Grant
Agency: Department of Energy | Branch: | Program: SBIR | Phase: Phase II | Award Amount: 1000.00K | Year: 2014

Accelerator magnets that are currently being used in high-energy physics experiments are limited to a maximum magnetic field of about 20 T because superconductivity in the low- temperature superconductors (LTS) from which the magnets are constructed breaks down at higher fields. The only way to build the next generation of more powerful accelerator magnets is by using high-temperature superconductors (HTS) that can operate at magnetic fields of 20 T and above. There is currently no feasible method to bundle HTS into high-current cables that have an overall current density of at least 150 A/mm2 at 20 T that is required for the next generation of accelerator magnets. This proposal seeks to develop HTS cables that have a high current density needed for the next generation of superconducting accelerator magnets that operate at fields of 20 T and above. During Phase I, we demonstrated the feasibility of raising the critical current density at 20 T of conductor on round core (CORC) cables that were invented by the PI towards 200 A/mm2. During Phase II we will commercialize CORC cables that have a critical current density of at least 300 A/mm2 at 20 T from which the next generation of accelerator magnets can be built. We will accomplish this by optimizing the cable layout when using superconducting tapes that have thin layers of copper and contain thin substrates. Commercial Applications and Other Benefits: High-temperature superconducting magnet cables with high current densities will enable the next generation of accelerator magnets for high-energy physics, proton cancer treatment facilities, and practical fusion magnets. These cables will also benefit superconducting magnetic energy storage systems for use in the power grid and for application within the Department of Defense.


Grant
Agency: Department of Energy | Branch: | Program: SBIR | Phase: Phase II | Award Amount: 1000.00K | Year: 2016

The feasibility of fusion as a practical energy source needs to be improved significantly by removing some of the restrictions that low temperature superconductors put on the fusion magnet systems. One method to simplify the magnet system is by using high temperature superconductors (HTS) that allow for a higher magnet performance and much larger temperature margins. Successful application of HTS in fusion magnets requires reliable, low resistance cable joints. There is currently no practical method of making reliable joints in high current HTS cables. This proposal seeks to develop reliable, low resistance joints between HTS magnet cables that would allow for practical fusion magnets to become a reality. Joints between magnet cables capable of carrying currents exceeding 60 kA will be developed into an industrial product with the goal of having a joint resistance of less than 10 nΩ at 4.220 K. During Phase I of the program, we demonstrated feasibility of our approach to make joints between HTS magnet cables and demonstrated a joint with resistance of 110 nΩ at 77 K in a subscale cable carrying 8 kA. We demonstrated that current was injected homogenously into the cable containing 111 superconducting tapes. During Phase II of the program, the joints will be further optimized to reduce the resistance to below 10 nΩ, while joints between cables containing as many as 400 superconducting tapes will be developed. Several full scale cables with joints will be constructed and their performance will be measured at 4.2 K while carrying currents in excess of 50 kA. Reliable, low resistance joints between high current HTS cables will enable compact fusion magnets, high field magnets for scientific experiments and the next generation of accelerator magnets for particle physics and proton cancer treatment facilities. They will also enable high density power transmission cables for Department of Defense applications. Key words Compact fusion magnets, high temperature superconducting cable joints, demountable fusion magnets. The development of practical and reliable joints between high temperature superconducting cables is necessary for the US to maintain their leadership position in fusion research, materials science, and high energy physics research.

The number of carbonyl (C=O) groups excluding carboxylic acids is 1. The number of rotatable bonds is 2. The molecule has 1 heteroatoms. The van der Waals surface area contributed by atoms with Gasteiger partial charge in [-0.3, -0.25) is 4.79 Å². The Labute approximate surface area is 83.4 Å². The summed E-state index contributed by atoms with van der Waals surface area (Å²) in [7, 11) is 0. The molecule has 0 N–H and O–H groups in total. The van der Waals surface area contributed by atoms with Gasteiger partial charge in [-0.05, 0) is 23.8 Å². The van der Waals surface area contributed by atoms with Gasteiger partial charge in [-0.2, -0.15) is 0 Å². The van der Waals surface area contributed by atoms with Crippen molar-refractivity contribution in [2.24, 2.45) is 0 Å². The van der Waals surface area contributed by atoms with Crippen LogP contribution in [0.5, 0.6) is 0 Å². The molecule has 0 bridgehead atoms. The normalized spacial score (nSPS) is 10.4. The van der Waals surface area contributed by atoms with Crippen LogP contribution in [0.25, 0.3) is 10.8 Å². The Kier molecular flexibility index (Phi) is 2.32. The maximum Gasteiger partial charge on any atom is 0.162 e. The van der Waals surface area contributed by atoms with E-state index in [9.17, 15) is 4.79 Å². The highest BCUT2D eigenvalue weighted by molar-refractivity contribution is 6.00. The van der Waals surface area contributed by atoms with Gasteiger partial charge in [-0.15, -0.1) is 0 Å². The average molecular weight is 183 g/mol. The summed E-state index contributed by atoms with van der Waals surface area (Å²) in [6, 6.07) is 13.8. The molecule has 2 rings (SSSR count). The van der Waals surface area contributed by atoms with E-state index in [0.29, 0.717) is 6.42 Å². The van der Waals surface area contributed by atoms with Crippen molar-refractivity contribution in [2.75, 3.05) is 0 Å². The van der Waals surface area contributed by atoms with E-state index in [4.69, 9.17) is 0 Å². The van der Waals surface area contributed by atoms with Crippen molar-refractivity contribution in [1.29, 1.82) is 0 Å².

Grant
Agency: Department of Energy | Branch: | Program: SBIR | Phase: Phase I | Award Amount: 150.00K | Year: 2016